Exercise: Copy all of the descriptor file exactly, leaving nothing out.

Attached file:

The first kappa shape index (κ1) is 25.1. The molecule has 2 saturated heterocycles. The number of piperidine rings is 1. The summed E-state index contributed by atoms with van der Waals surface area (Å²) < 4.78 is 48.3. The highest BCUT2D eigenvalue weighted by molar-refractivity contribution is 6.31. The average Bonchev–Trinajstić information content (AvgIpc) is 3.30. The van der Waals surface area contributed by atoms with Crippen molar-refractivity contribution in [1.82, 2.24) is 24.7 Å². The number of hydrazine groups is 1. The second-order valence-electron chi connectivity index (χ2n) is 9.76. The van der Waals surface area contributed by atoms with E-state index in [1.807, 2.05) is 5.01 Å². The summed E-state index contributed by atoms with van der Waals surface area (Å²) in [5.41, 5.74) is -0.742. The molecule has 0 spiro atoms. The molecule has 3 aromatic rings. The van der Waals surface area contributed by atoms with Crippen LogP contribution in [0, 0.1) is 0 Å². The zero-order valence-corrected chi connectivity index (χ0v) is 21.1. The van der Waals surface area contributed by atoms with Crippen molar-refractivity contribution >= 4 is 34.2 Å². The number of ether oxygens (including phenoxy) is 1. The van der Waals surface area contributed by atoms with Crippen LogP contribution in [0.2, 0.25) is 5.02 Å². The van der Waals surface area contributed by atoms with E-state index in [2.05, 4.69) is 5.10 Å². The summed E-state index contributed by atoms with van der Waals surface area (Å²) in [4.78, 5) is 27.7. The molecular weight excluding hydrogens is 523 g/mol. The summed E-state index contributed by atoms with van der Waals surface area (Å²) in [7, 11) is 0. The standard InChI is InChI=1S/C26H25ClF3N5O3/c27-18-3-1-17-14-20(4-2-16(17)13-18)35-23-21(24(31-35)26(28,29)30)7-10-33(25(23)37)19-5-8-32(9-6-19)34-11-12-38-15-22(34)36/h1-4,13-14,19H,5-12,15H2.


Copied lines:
The first kappa shape index (κ1) is 25.1. The molecule has 2 saturated heterocycles. The number of piperidine rings is 1. The summed E-state index contributed by atoms with van der Waals surface area (Å²) < 4.78 is 48.3. The highest BCUT2D eigenvalue weighted by molar-refractivity contribution is 6.31. The average Bonchev–Trinajstić information content (AvgIpc) is 3.30. The van der Waals surface area contributed by atoms with Crippen molar-refractivity contribution in [1.82, 2.24) is 24.7 Å². The number of hydrazine groups is 1. The second-order valence-electron chi connectivity index (χ2n) is 9.76. The van der Waals surface area contributed by atoms with E-state index in [1.807, 2.05) is 5.01 Å². The summed E-state index contributed by atoms with van der Waals surface area (Å²) in [5.41, 5.74) is -0.742. The molecule has 0 spiro atoms. The molecule has 3 aromatic rings. The van der Waals surface area contributed by atoms with Crippen LogP contribution in [0, 0.1) is 0 Å². The zero-order valence-corrected chi connectivity index (χ0v) is 21.1. The van der Waals surface area contributed by atoms with Crippen molar-refractivity contribution >= 4 is 34.2 Å². The number of ether oxygens (including phenoxy) is 1. The van der Waals surface area contributed by atoms with Crippen LogP contribution in [0.2, 0.25) is 5.02 Å². The van der Waals surface area contributed by atoms with E-state index in [2.05, 4.69) is 5.10 Å². The summed E-state index contributed by atoms with van der Waals surface area (Å²) in [4.78, 5) is 27.7. The molecular weight excluding hydrogens is 523 g/mol. The summed E-state index contributed by atoms with van der Waals surface area (Å²) in [7, 11) is 0. The standard InChI is InChI=1S/C26H25ClF3N5O3/c27-18-3-1-17-14-20(4-2-16(17)13-18)35-23-21(24(31-35)26(28,29)30)7-10-33(25(23)37)19-5-8-32(9-6-19)34-11-12-38-15-22(34)36/h1-4,13-14,19H,5-12,15H2.